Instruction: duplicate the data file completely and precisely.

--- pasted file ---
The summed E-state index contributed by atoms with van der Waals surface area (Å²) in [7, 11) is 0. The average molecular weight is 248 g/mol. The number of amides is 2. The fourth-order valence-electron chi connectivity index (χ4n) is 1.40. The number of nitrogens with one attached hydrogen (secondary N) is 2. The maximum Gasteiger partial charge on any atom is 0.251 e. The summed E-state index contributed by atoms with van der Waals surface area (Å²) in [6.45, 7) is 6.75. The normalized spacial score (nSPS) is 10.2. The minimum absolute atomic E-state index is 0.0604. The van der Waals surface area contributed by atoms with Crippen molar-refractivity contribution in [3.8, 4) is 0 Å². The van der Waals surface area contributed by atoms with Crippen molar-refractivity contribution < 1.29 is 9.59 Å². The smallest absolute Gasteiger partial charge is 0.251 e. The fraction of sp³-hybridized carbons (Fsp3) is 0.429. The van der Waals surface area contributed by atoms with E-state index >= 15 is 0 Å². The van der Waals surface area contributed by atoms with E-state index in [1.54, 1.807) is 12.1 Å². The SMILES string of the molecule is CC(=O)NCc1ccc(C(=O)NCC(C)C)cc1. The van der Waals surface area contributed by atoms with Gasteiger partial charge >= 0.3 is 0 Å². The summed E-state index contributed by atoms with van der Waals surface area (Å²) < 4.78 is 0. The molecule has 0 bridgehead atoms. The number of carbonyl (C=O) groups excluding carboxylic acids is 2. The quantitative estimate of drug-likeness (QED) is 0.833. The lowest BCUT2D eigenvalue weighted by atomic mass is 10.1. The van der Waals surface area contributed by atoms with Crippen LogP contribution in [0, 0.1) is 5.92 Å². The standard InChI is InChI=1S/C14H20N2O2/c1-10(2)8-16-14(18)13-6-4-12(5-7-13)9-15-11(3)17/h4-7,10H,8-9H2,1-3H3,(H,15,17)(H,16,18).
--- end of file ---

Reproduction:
The summed E-state index contributed by atoms with van der Waals surface area (Å²) in [7, 11) is 0. The average molecular weight is 248 g/mol. The number of amides is 2. The fourth-order valence-electron chi connectivity index (χ4n) is 1.40. The number of nitrogens with one attached hydrogen (secondary N) is 2. The maximum Gasteiger partial charge on any atom is 0.251 e. The summed E-state index contributed by atoms with van der Waals surface area (Å²) in [6.45, 7) is 6.75. The normalized spacial score (nSPS) is 10.2. The minimum absolute atomic E-state index is 0.0604. The van der Waals surface area contributed by atoms with Crippen molar-refractivity contribution in [3.8, 4) is 0 Å². The van der Waals surface area contributed by atoms with Crippen molar-refractivity contribution < 1.29 is 9.59 Å². The smallest absolute Gasteiger partial charge is 0.251 e. The fraction of sp³-hybridized carbons (Fsp3) is 0.429. The van der Waals surface area contributed by atoms with E-state index >= 15 is 0 Å². The van der Waals surface area contributed by atoms with E-state index in [1.54, 1.807) is 12.1 Å². The SMILES string of the molecule is CC(=O)NCc1ccc(C(=O)NCC(C)C)cc1. The van der Waals surface area contributed by atoms with Gasteiger partial charge >= 0.3 is 0 Å². The summed E-state index contributed by atoms with van der Waals surface area (Å²) < 4.78 is 0. The molecule has 0 bridgehead atoms. The number of carbonyl (C=O) groups excluding carboxylic acids is 2. The quantitative estimate of drug-likeness (QED) is 0.833. The lowest BCUT2D eigenvalue weighted by atomic mass is 10.1. The van der Waals surface area contributed by atoms with Crippen LogP contribution in [0, 0.1) is 5.92 Å². The standard InChI is InChI=1S/C14H20N2O2/c1-10(2)8-16-14(18)13-6-4-12(5-7-13)9-15-11(3)17/h4-7,10H,8-9H2,1-3H3,(H,15,17)(H,16,18).